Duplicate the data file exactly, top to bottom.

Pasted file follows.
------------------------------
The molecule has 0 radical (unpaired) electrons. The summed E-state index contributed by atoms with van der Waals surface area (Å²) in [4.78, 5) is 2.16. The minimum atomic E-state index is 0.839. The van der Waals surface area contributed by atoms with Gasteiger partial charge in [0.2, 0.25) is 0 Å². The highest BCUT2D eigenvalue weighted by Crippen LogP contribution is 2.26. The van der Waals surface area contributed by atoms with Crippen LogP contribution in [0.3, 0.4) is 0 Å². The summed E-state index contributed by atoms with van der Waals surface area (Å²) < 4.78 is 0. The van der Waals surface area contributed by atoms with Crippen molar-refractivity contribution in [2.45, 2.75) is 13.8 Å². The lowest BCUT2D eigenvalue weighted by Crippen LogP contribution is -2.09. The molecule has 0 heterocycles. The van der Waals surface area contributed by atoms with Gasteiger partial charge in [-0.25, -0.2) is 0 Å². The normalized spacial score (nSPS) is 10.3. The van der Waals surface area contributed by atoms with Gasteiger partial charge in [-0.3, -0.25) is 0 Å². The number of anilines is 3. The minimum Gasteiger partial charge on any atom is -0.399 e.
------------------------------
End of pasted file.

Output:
The molecule has 0 radical (unpaired) electrons. The summed E-state index contributed by atoms with van der Waals surface area (Å²) in [4.78, 5) is 2.16. The minimum atomic E-state index is 0.839. The van der Waals surface area contributed by atoms with Gasteiger partial charge in [0.2, 0.25) is 0 Å². The highest BCUT2D eigenvalue weighted by Crippen LogP contribution is 2.26. The van der Waals surface area contributed by atoms with Crippen LogP contribution in [0.3, 0.4) is 0 Å². The summed E-state index contributed by atoms with van der Waals surface area (Å²) < 4.78 is 0. The van der Waals surface area contributed by atoms with Crippen molar-refractivity contribution in [2.45, 2.75) is 13.8 Å². The lowest BCUT2D eigenvalue weighted by Crippen LogP contribution is -2.09. The molecule has 0 heterocycles. The van der Waals surface area contributed by atoms with Gasteiger partial charge in [-0.25, -0.2) is 0 Å². The normalized spacial score (nSPS) is 10.3. The van der Waals surface area contributed by atoms with Gasteiger partial charge in [-0.3, -0.25) is 0 Å². The number of anilines is 3. The minimum Gasteiger partial charge on any atom is -0.399 e.